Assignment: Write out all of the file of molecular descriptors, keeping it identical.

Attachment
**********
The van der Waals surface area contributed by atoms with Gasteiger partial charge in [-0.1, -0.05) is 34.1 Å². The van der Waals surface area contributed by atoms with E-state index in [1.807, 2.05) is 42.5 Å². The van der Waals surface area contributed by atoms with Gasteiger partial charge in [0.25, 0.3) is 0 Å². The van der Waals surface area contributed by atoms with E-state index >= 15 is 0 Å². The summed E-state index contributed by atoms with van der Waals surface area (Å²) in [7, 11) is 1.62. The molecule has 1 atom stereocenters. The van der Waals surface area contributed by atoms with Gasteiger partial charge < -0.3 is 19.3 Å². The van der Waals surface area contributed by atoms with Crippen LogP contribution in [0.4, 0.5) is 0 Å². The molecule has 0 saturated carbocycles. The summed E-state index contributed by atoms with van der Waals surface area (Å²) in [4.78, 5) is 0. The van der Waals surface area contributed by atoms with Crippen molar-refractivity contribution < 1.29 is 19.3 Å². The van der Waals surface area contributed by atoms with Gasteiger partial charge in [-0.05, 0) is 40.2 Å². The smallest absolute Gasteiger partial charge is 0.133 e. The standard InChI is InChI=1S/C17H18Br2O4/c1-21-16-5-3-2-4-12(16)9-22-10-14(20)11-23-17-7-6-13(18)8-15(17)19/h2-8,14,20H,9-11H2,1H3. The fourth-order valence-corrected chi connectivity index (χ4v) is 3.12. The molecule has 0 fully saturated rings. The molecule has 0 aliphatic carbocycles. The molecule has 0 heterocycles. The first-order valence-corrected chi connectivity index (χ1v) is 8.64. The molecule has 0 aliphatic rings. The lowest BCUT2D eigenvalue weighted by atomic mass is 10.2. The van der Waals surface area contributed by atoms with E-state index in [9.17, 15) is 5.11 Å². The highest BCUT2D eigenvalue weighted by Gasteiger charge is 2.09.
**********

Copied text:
The van der Waals surface area contributed by atoms with Gasteiger partial charge in [-0.1, -0.05) is 34.1 Å². The van der Waals surface area contributed by atoms with E-state index in [1.807, 2.05) is 42.5 Å². The van der Waals surface area contributed by atoms with Gasteiger partial charge in [0.25, 0.3) is 0 Å². The van der Waals surface area contributed by atoms with E-state index >= 15 is 0 Å². The summed E-state index contributed by atoms with van der Waals surface area (Å²) in [7, 11) is 1.62. The molecule has 1 atom stereocenters. The van der Waals surface area contributed by atoms with Gasteiger partial charge < -0.3 is 19.3 Å². The van der Waals surface area contributed by atoms with Crippen LogP contribution in [0.4, 0.5) is 0 Å². The molecule has 0 saturated carbocycles. The summed E-state index contributed by atoms with van der Waals surface area (Å²) in [4.78, 5) is 0. The van der Waals surface area contributed by atoms with Crippen molar-refractivity contribution < 1.29 is 19.3 Å². The van der Waals surface area contributed by atoms with Gasteiger partial charge in [-0.05, 0) is 40.2 Å². The smallest absolute Gasteiger partial charge is 0.133 e. The standard InChI is InChI=1S/C17H18Br2O4/c1-21-16-5-3-2-4-12(16)9-22-10-14(20)11-23-17-7-6-13(18)8-15(17)19/h2-8,14,20H,9-11H2,1H3. The fourth-order valence-corrected chi connectivity index (χ4v) is 3.12. The molecule has 0 fully saturated rings. The molecule has 0 aliphatic carbocycles. The molecule has 0 heterocycles. The first-order valence-corrected chi connectivity index (χ1v) is 8.64. The molecule has 0 aliphatic rings. The lowest BCUT2D eigenvalue weighted by atomic mass is 10.2. The van der Waals surface area contributed by atoms with E-state index in [9.17, 15) is 5.11 Å². The highest BCUT2D eigenvalue weighted by Gasteiger charge is 2.09.